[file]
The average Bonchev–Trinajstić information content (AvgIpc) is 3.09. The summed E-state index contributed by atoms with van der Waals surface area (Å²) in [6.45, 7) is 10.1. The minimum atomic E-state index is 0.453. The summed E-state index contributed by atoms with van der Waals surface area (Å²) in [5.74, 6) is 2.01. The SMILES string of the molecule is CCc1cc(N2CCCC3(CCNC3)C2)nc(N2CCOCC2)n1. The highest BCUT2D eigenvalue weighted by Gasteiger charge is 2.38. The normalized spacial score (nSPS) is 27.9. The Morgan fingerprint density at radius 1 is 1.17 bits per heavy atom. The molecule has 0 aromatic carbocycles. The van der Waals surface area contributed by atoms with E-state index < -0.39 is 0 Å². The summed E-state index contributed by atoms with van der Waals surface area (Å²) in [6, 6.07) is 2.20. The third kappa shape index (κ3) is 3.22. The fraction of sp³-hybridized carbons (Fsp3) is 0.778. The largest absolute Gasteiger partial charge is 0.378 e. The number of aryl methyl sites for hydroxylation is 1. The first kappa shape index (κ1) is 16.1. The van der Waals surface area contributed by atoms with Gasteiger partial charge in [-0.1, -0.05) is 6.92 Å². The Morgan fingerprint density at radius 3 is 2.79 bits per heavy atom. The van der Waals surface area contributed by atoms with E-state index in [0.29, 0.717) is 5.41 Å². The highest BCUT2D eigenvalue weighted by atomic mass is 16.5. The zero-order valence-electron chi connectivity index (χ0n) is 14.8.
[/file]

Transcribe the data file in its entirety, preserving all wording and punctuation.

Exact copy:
The average Bonchev–Trinajstić information content (AvgIpc) is 3.09. The summed E-state index contributed by atoms with van der Waals surface area (Å²) in [6.45, 7) is 10.1. The minimum atomic E-state index is 0.453. The summed E-state index contributed by atoms with van der Waals surface area (Å²) in [5.74, 6) is 2.01. The SMILES string of the molecule is CCc1cc(N2CCCC3(CCNC3)C2)nc(N2CCOCC2)n1. The highest BCUT2D eigenvalue weighted by Gasteiger charge is 2.38. The normalized spacial score (nSPS) is 27.9. The Morgan fingerprint density at radius 1 is 1.17 bits per heavy atom. The molecule has 0 aromatic carbocycles. The van der Waals surface area contributed by atoms with E-state index < -0.39 is 0 Å². The summed E-state index contributed by atoms with van der Waals surface area (Å²) in [6, 6.07) is 2.20. The third kappa shape index (κ3) is 3.22. The fraction of sp³-hybridized carbons (Fsp3) is 0.778. The largest absolute Gasteiger partial charge is 0.378 e. The number of aryl methyl sites for hydroxylation is 1. The first kappa shape index (κ1) is 16.1. The van der Waals surface area contributed by atoms with Gasteiger partial charge in [-0.1, -0.05) is 6.92 Å². The Morgan fingerprint density at radius 3 is 2.79 bits per heavy atom. The van der Waals surface area contributed by atoms with E-state index in [0.29, 0.717) is 5.41 Å². The highest BCUT2D eigenvalue weighted by atomic mass is 16.5. The zero-order valence-electron chi connectivity index (χ0n) is 14.8.